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Blended Learning: Definition and Main Elements

active participant, rather than just a passive recipient, of learning, and active learning is highly linked to learning success.
Blended learning
is a bit of a strange term. At its broadest, the definition of blended learning is “any educational environment in which face-to-face learning is combined with technology-enabled learning.”

As you might be able to guess, that definition encompasses a wide variety of educational environments. And it’s true, the term blended learning is used to refer to learning environments from flipped classrooms to traditional courses in which the instructor supplements learning with online tools.

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Let’s explore some other definitions of blended learning to see if we can come up with something a little more focused. To be useful, we need a definition that really gets into the why of blended learning, rather than just the what.

The Sloan Consortium, which is an organization that promotes online education, defines blended learning (also called hybrid learning) as any course that “integrate[s] online with traditional face-to-face class activities in a planned, pedagogically valuable manner.” However, as TeachThought points out, “educators probably disagree on what qualifies as ‘pedagogically valuable.’” The definition does, however, move past just integrating technology to using technology as a means to improve the learning process.

Wikipedia defines blended learning as “a formal education program in which a student learns at least in part through delivery of content and instruction via digital and online media with some element of student control over time, place, path, or pace.” This definition goes a step further, because it introduces the idea that the student has some measure of control over his or her learning. This is important because having control means that the student is an active participant, rather than just a passive recipient, of learning, and active learning is highly linked to learning success.

Read More:- What is Blended Learning?

Finally, the Clayton Christensen Institute, which is a nonprofit think tank that studies various areas of disruptive innovation, writes: “Blended learning is not the same as technology-rich instruction. It goes beyond one-to-one computers and high-tech gadgets. Blended learning involves leveraging the Internet to afford each student a more personalized learning experience, meaning increased student control over the time, place, path, and/or pace of his or her learning.” This definition of blended learning combines the two previous ones, but also brings in the idea of a personalized learning experience.

From these various definitions, we can identify the main elements of blended learning:

  • The learning environment must combine both in-person and technology-based learning tools.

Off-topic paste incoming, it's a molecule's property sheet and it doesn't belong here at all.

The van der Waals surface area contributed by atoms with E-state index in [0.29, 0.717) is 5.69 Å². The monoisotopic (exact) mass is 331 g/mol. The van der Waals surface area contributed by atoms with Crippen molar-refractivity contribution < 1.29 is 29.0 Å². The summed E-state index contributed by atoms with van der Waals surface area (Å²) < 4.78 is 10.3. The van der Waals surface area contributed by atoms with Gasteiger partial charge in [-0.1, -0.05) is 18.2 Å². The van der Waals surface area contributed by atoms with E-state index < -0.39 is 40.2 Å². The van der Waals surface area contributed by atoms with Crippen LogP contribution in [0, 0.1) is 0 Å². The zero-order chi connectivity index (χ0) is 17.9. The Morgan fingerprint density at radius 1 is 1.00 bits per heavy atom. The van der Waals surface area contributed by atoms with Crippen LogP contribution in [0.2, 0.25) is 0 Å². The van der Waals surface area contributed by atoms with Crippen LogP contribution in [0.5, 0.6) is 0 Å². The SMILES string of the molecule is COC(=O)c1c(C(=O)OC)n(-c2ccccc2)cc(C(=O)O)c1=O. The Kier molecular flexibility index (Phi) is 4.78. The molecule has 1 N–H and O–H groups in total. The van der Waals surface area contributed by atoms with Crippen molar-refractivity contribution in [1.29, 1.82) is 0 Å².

• The technology must be used in a way that is meaningful and valuable (i.e., to enhance students’ learning), not just for the sake of using technology.
  • The students must be able to exercise some form of control over their own learning (e.g., learn at their own pace, use their own mobile devices).
  • The learning environment must be able to adapt to the students’ individual learning needs.

So, let’s try to put this all together in our own definition of blended learning: “Blended learning is an educational environment in which students engage with the course both face-to-face and using technology-enabled learning tools. The technology is used in a way that is valuable and meaningful, and that offers students control over their own learning process, as well as the ability to personalize the learning environment to meet their individual needs and objectives.”

That seems to be a fairly comprehensive definition of blended learning. Notice that while it can still incorporate a variety of learning formats (such as hybrid courses and face-to-face courses that use just a few technologies), this definition gives us a bit more by focusing on the reasons to use the technology, rather than just the technologies themselves. It’s easy to get excited about new technologies, but when it comes to teaching and learning, it’s essential that we maintain our focus on what’s really important: student learning.

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About the author

Michael Laithangbam

Michael has more than eight years of experience in the enterprise software and eLearning industry. He is passionate about online training and has a deep understanding of how organizations can leverage online training for maximum success. In his free time, he enjoys power walking, zumba, and reading.

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